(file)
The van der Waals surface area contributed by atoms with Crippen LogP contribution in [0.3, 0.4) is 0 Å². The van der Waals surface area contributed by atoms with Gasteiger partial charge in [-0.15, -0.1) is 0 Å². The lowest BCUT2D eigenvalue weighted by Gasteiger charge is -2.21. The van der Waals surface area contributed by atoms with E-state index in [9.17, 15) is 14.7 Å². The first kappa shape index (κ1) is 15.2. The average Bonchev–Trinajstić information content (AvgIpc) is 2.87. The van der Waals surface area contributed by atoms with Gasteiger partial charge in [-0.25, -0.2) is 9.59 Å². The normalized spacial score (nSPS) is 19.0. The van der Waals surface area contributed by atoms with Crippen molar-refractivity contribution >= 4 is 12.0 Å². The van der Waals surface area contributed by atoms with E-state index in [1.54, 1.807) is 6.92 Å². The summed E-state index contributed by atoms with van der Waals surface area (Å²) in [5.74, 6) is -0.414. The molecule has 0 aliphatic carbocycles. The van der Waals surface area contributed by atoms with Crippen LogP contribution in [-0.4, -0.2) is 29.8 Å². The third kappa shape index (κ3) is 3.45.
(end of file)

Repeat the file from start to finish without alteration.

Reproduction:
The van der Waals surface area contributed by atoms with Crippen LogP contribution in [0.3, 0.4) is 0 Å². The van der Waals surface area contributed by atoms with Gasteiger partial charge in [-0.15, -0.1) is 0 Å². The lowest BCUT2D eigenvalue weighted by Gasteiger charge is -2.21. The van der Waals surface area contributed by atoms with E-state index in [9.17, 15) is 14.7 Å². The first kappa shape index (κ1) is 15.2. The average Bonchev–Trinajstić information content (AvgIpc) is 2.87. The van der Waals surface area contributed by atoms with Gasteiger partial charge in [-0.25, -0.2) is 9.59 Å². The normalized spacial score (nSPS) is 19.0. The van der Waals surface area contributed by atoms with Crippen molar-refractivity contribution >= 4 is 12.0 Å². The van der Waals surface area contributed by atoms with E-state index in [1.54, 1.807) is 6.92 Å². The summed E-state index contributed by atoms with van der Waals surface area (Å²) in [5.74, 6) is -0.414. The molecule has 0 aliphatic carbocycles. The van der Waals surface area contributed by atoms with Crippen LogP contribution in [-0.4, -0.2) is 29.8 Å². The third kappa shape index (κ3) is 3.45.